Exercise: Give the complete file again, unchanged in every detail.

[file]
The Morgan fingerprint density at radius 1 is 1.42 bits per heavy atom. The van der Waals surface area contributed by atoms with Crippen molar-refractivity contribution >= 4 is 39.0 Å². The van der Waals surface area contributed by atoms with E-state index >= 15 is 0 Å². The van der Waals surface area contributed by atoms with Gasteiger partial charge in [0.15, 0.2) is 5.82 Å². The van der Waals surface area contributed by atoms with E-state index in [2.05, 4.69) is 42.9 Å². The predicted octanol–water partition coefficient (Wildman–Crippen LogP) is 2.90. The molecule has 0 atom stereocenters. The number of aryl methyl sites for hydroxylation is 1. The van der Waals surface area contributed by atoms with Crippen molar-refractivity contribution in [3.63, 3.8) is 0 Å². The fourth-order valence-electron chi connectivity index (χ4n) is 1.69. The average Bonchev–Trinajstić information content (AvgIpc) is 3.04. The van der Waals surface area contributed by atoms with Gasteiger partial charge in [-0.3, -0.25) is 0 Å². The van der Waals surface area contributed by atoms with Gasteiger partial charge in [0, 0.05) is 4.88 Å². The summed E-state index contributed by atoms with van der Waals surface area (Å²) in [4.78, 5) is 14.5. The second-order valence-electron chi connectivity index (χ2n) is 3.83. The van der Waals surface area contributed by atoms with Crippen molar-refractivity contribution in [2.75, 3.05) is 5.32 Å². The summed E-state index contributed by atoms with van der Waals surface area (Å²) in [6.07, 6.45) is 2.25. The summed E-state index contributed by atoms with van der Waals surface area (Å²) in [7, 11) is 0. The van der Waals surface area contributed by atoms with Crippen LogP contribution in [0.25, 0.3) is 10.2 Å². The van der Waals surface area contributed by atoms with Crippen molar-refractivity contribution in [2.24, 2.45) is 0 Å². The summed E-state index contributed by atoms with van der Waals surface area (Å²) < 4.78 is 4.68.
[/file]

The Morgan fingerprint density at radius 1 is 1.42 bits per heavy atom. The van der Waals surface area contributed by atoms with Crippen molar-refractivity contribution >= 4 is 39.0 Å². The van der Waals surface area contributed by atoms with E-state index >= 15 is 0 Å². The van der Waals surface area contributed by atoms with Gasteiger partial charge in [0.15, 0.2) is 5.82 Å². The van der Waals surface area contributed by atoms with E-state index in [2.05, 4.69) is 42.9 Å². The predicted octanol–water partition coefficient (Wildman–Crippen LogP) is 2.90. The molecule has 0 atom stereocenters. The number of aryl methyl sites for hydroxylation is 1. The van der Waals surface area contributed by atoms with Crippen molar-refractivity contribution in [3.63, 3.8) is 0 Å². The fourth-order valence-electron chi connectivity index (χ4n) is 1.69. The average Bonchev–Trinajstić information content (AvgIpc) is 3.04. The van der Waals surface area contributed by atoms with Gasteiger partial charge in [-0.3, -0.25) is 0 Å². The van der Waals surface area contributed by atoms with Gasteiger partial charge in [0, 0.05) is 4.88 Å². The summed E-state index contributed by atoms with van der Waals surface area (Å²) in [4.78, 5) is 14.5. The second-order valence-electron chi connectivity index (χ2n) is 3.83. The van der Waals surface area contributed by atoms with Crippen molar-refractivity contribution in [2.75, 3.05) is 5.32 Å². The summed E-state index contributed by atoms with van der Waals surface area (Å²) in [6.07, 6.45) is 2.25. The summed E-state index contributed by atoms with van der Waals surface area (Å²) in [7, 11) is 0. The van der Waals surface area contributed by atoms with Crippen LogP contribution in [0.25, 0.3) is 10.2 Å². The van der Waals surface area contributed by atoms with Crippen molar-refractivity contribution in [2.24, 2.45) is 0 Å². The summed E-state index contributed by atoms with van der Waals surface area (Å²) < 4.78 is 4.68.